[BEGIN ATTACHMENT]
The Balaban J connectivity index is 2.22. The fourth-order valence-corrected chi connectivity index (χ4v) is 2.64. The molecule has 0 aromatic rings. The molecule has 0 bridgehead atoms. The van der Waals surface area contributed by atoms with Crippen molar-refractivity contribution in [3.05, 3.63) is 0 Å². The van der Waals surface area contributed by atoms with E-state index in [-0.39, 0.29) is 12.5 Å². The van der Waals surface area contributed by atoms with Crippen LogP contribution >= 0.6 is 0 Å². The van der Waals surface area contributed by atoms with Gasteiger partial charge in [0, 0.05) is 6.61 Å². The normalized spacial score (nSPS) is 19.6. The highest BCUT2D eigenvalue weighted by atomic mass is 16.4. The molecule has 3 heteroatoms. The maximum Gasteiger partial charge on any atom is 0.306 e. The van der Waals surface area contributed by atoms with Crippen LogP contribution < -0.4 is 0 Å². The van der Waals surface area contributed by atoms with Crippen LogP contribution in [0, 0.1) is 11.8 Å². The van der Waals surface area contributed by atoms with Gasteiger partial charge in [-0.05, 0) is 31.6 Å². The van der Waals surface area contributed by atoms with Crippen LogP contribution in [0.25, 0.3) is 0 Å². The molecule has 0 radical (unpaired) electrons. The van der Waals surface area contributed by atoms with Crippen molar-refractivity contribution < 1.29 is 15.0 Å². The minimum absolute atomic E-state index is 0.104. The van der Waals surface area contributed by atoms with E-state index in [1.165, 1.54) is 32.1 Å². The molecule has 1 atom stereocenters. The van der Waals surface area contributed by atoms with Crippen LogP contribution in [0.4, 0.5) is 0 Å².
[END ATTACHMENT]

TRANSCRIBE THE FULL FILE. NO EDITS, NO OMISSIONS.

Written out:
The Balaban J connectivity index is 2.22. The fourth-order valence-corrected chi connectivity index (χ4v) is 2.64. The molecule has 0 aromatic rings. The molecule has 0 bridgehead atoms. The van der Waals surface area contributed by atoms with Crippen molar-refractivity contribution in [3.05, 3.63) is 0 Å². The van der Waals surface area contributed by atoms with E-state index in [-0.39, 0.29) is 12.5 Å². The van der Waals surface area contributed by atoms with Crippen LogP contribution >= 0.6 is 0 Å². The van der Waals surface area contributed by atoms with Gasteiger partial charge in [0, 0.05) is 6.61 Å². The normalized spacial score (nSPS) is 19.6. The highest BCUT2D eigenvalue weighted by atomic mass is 16.4. The molecule has 3 heteroatoms. The maximum Gasteiger partial charge on any atom is 0.306 e. The van der Waals surface area contributed by atoms with Crippen LogP contribution < -0.4 is 0 Å². The van der Waals surface area contributed by atoms with Crippen LogP contribution in [0, 0.1) is 11.8 Å². The van der Waals surface area contributed by atoms with Gasteiger partial charge in [-0.05, 0) is 31.6 Å². The van der Waals surface area contributed by atoms with Crippen LogP contribution in [0.25, 0.3) is 0 Å². The molecule has 0 radical (unpaired) electrons. The van der Waals surface area contributed by atoms with Crippen molar-refractivity contribution < 1.29 is 15.0 Å². The minimum absolute atomic E-state index is 0.104. The van der Waals surface area contributed by atoms with E-state index in [1.165, 1.54) is 32.1 Å². The molecule has 1 atom stereocenters. The van der Waals surface area contributed by atoms with Crippen LogP contribution in [0.4, 0.5) is 0 Å².